A non-major bank has announced a change to its upfront commission structure for mortgage brokers ahead of the introduction of best interest duty legislation.
ME Bank made the decision following consultation with industry and stakeholders to ensure the change meets the needs of customers and brokers alike.
Moving forward, the non-major will be reviewing each account twice over the first year, at 6-month and 12-month intervals post-settlement, in line with the remuneration reform developed via the Combined Industry Forum which requires the value of upfront commissions to be linked to the amount drawn down by borrowers instead of the loan amount.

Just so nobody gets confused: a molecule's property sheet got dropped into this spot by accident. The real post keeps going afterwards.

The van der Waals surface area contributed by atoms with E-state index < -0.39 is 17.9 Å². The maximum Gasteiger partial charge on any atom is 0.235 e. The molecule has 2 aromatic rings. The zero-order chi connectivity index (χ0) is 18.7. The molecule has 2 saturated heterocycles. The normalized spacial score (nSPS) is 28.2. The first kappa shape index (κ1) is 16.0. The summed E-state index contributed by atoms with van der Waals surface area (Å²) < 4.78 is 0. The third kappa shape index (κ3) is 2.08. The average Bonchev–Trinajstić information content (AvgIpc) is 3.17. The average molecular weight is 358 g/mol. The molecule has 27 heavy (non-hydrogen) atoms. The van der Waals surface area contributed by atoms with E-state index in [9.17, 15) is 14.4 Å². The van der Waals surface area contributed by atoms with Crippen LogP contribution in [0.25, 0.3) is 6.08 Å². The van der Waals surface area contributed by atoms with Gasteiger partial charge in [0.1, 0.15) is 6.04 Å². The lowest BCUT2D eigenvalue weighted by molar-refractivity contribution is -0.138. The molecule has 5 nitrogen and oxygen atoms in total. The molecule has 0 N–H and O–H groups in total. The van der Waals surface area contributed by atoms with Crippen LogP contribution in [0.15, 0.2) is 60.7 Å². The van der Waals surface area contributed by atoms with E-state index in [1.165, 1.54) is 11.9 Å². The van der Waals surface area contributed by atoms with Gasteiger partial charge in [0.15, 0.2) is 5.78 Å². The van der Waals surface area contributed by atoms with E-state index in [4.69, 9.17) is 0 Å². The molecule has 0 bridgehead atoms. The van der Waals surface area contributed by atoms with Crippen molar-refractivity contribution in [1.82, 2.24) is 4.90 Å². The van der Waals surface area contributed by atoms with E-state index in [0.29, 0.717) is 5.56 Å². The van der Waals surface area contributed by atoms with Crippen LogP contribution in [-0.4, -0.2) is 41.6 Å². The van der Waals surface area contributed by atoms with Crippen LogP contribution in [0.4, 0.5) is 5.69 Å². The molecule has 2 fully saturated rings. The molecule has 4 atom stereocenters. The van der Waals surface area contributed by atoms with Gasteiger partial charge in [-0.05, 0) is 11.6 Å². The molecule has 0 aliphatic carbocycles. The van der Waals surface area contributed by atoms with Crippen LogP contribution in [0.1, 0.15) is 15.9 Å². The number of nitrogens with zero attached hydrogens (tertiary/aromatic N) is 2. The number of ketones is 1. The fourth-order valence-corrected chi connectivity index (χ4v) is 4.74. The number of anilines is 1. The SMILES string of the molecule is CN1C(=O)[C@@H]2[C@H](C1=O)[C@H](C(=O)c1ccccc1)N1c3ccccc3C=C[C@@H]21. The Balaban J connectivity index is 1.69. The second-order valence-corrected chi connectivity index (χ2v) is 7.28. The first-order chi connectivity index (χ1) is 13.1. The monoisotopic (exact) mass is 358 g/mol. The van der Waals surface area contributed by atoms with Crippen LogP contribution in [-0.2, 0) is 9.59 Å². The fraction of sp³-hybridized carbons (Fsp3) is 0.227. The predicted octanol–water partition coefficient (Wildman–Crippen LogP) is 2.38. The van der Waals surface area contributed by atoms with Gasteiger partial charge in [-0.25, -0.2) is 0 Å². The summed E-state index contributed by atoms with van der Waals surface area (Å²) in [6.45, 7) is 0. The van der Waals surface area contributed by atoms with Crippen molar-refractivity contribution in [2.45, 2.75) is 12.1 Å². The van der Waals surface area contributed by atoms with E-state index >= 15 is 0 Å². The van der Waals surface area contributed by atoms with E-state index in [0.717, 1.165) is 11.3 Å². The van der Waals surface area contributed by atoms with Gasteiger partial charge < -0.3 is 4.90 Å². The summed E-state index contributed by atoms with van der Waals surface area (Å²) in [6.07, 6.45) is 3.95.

If the customer has drawn down additional funds greater than $10,000, additional upfront commission will be paid to a maximum of the approved facility.
According to ME head of broker distribution, Mathew Patterson, the new commission model provides a “greater degree of flexibility” for brokers.
“Our policy allows brokers to meet the needs and objectives of each customer while ensuring brokers aren’t financially penalised through having to possibly wait for almost a year to be paid,” he said.
“More than 60% of brokers are single or dual operators running small businesses, according to the Mortgage and Finance Association of Australia, so cash flow is critical.”
The change is effective on new loans submitted from 1 May 2020.